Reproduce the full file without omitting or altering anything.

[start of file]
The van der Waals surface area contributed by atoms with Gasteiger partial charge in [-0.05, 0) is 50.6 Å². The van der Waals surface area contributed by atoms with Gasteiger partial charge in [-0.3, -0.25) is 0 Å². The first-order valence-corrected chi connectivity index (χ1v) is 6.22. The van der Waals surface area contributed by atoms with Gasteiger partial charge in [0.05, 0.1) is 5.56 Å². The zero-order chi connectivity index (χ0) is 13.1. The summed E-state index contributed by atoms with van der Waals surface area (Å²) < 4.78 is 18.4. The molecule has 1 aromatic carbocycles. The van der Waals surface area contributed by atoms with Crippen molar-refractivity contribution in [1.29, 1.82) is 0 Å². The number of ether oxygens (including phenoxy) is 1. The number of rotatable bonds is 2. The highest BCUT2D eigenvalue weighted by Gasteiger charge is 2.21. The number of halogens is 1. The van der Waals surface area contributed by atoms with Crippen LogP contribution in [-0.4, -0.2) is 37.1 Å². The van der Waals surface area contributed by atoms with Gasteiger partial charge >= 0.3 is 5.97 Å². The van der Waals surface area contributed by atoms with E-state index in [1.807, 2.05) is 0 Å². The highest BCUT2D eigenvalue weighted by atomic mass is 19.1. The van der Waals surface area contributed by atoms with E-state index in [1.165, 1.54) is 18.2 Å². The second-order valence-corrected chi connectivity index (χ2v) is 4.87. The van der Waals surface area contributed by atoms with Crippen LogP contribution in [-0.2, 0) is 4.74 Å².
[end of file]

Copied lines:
The van der Waals surface area contributed by atoms with Gasteiger partial charge in [-0.05, 0) is 50.6 Å². The van der Waals surface area contributed by atoms with Gasteiger partial charge in [-0.3, -0.25) is 0 Å². The first-order valence-corrected chi connectivity index (χ1v) is 6.22. The van der Waals surface area contributed by atoms with Gasteiger partial charge in [0.05, 0.1) is 5.56 Å². The zero-order chi connectivity index (χ0) is 13.1. The summed E-state index contributed by atoms with van der Waals surface area (Å²) < 4.78 is 18.4. The molecule has 1 aromatic carbocycles. The van der Waals surface area contributed by atoms with Crippen molar-refractivity contribution in [1.29, 1.82) is 0 Å². The number of ether oxygens (including phenoxy) is 1. The number of rotatable bonds is 2. The highest BCUT2D eigenvalue weighted by Gasteiger charge is 2.21. The number of halogens is 1. The van der Waals surface area contributed by atoms with Crippen LogP contribution in [-0.4, -0.2) is 37.1 Å². The van der Waals surface area contributed by atoms with Gasteiger partial charge >= 0.3 is 5.97 Å². The van der Waals surface area contributed by atoms with E-state index in [1.807, 2.05) is 0 Å². The highest BCUT2D eigenvalue weighted by atomic mass is 19.1. The van der Waals surface area contributed by atoms with E-state index in [1.165, 1.54) is 18.2 Å². The second-order valence-corrected chi connectivity index (χ2v) is 4.87. The van der Waals surface area contributed by atoms with Crippen LogP contribution in [-0.2, 0) is 4.74 Å².